What say you about parent reports? Useful tools, or just bullshit indicators?
Thursday, December 9, 2010
I had the most fantastic day at work today. My fondant mojo was totally happening (as was that of my assistant, which is a gold star day all around, let me tell you...). All our work was getting done in a timely fashion, the kitchen was not too humid or hot, and DH was in the office getting some of my admin done. All around, I found myself thinking, "emzee is in her happy place!" more than once today...and yes, I used third person when talking to myself. I'm good like that.
...and then I had a minor tiff/not really a tiff/kinda weird moment with a friend,
...and then DH tells me his job is now not starting until MARCH (but it IS starting),
...and then my kids tell me that their day (spent at their new school) varied on a one to ten scale from "ten and 8 quarters" to "eleven" to "four hundred and eighty six,"
...and then I watched a movie with the kids which made me feel just horrible. Who knew that a Miley Cyrus movie (for those who want to know, it was "Last Song") can make you bawl and bawl and bawl? It was about her and a total hottie but also about her Dad dying. Nice.
...and then I get an email from someone asking for a bunch of money which I know I need to spend, but trying to find that money is just overwhelming and discussions of money make me want to bury my head under a doona for ten thousand years,
...and then, and then, and then. What a bloody crazy rollercoaster day of extreme highs and extreme lows and everything in between.
Clearly, the only solution is ice cream.
Wednesday, December 8, 2010
We all know how I live and die by the meal planner...that this crazy family plans their meals in advance THREE week blocks of time, that we try new recipes all the time, try to eat fish more than once a week, ensure we all have a very healthy and varied diet and in general act all holier-than-thou when it comes to family meal times. Frankly, we totally rock when it comes to meal times and both DH and I put a lot of time and effort into our end-of-day family time because it's important to us.
However, because I don't want all of you in blog land to think I'm perfect, and humility is probably a good thing...let me just say that for dinner tonight, the kids and I all had two-minute noodles. From a packet....which came with a whole bunch of unidentifiable sachets filled with god-knows-what, all of which are probably cancerous and most certainly contain banned substances in some countries in the world.
You know what? We are all still alive, the damn things were pretty tasty, and I think I might be forced to put these on the officially official menu once in a while.
But the best part about all this? My kids never ate anything like it until about a year ago, when they had lunch at one weekend The Neighbour's Wife's house. They came home and told me they had the BEST lunch ever, and that I had to call TNW *right away* in order to get the recipe. TNW is not known for her cooking (it's not bad, she just doesn't enjoy doing it very much) so it was a bit of a surprise that she would pull out some serious recipe action for a kids' weekend casual lunch. Being an obedient sort, I did as told and when I called her, she laughed so long and hard I nearly dropped the phone. Her magic recipe for "the best noodles ever" ... was cheap $1 per packet Asian brand 2 minute noodles. The method is simple too - buy at supermarket and follow instructions on packet. My kind of recipe!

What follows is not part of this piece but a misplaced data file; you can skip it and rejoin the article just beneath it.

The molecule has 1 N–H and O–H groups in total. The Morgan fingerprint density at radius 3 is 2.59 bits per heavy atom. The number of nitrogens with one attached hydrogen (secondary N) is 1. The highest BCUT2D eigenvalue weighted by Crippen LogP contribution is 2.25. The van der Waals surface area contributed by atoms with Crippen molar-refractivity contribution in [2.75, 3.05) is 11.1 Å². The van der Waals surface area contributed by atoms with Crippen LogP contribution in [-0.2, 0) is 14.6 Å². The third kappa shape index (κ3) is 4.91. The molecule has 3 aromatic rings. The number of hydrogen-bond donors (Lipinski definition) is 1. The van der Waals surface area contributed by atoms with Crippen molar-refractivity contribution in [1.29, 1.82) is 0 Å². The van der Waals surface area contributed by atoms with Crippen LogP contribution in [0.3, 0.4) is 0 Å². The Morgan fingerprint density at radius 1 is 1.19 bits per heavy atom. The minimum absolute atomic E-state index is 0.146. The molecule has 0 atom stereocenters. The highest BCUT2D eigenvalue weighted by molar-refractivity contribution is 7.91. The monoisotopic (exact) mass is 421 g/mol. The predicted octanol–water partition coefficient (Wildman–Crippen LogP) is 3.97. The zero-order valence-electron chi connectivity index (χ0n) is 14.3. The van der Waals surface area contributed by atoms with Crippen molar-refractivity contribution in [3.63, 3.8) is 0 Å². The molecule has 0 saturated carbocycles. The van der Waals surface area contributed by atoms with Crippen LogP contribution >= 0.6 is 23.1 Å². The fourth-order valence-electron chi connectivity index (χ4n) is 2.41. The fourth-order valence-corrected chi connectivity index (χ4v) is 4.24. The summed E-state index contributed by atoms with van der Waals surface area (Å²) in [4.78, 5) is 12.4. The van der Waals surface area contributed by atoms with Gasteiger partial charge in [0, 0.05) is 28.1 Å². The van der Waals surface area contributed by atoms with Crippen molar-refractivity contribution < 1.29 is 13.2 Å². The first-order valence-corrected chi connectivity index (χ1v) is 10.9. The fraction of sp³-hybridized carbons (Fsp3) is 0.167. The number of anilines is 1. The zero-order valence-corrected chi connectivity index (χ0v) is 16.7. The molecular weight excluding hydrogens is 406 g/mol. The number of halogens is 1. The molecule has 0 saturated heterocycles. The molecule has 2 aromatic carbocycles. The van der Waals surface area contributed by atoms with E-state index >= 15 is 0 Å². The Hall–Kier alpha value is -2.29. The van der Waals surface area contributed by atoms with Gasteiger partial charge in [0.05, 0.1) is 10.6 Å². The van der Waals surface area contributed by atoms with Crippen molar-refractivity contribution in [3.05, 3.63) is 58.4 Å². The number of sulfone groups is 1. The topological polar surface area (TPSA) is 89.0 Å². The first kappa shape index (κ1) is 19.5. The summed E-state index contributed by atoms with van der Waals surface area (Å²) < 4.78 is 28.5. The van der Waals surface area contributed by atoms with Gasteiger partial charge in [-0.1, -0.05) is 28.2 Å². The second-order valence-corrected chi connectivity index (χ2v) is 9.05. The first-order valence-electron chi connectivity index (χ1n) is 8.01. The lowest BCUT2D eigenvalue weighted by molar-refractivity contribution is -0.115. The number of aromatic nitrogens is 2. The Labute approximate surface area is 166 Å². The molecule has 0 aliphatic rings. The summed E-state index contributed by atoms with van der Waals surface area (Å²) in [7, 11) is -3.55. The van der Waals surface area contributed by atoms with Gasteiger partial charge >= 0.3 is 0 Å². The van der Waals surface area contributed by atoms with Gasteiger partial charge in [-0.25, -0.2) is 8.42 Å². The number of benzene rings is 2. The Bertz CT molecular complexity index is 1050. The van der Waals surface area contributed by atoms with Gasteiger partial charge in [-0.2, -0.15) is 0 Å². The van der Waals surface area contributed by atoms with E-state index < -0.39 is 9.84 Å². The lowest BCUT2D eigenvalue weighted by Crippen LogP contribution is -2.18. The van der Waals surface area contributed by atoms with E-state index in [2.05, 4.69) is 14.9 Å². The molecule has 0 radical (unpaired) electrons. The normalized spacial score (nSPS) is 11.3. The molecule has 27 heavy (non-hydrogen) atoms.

Sometimes even us cooking types use short cuts...and the added bonus is my kids think I'm awesome for even letting these scary packets in my front door. Mum points AND friend points!
Tuesday, December 7, 2010
This past Sunday we went to watch DD1's gymnastics display. And by "watch" I of course mean "endure."
In theory, it's a nice idea - getting to see your little darling bounce around while wearing a skin tight shiny leotard. (FYI, I hate those girls on sight. There was not a single moment of my life - even on the day I was born - when I looked decent in a leotard.)
In reality, it's 3 hours of my life which I will never get back.
The idea is to see your kid doing all the various bits of equipment which they've been practising all year. So there are different groups - and each group also has a dance set to music. So at each part, one group does a dance, and then 20 minutes or so go by in which you need to watch ALL THE OTHER groups on various bits of gym equipment. I should also mention that each kid does a routine on each piece of equipment, and most groups have 8-12 kids in them. Then there's a gap of time for piss-farting around, and then another dance by a different group, and then everyone moves around to other bits of equipment, and then it starts all over again ad infinitum.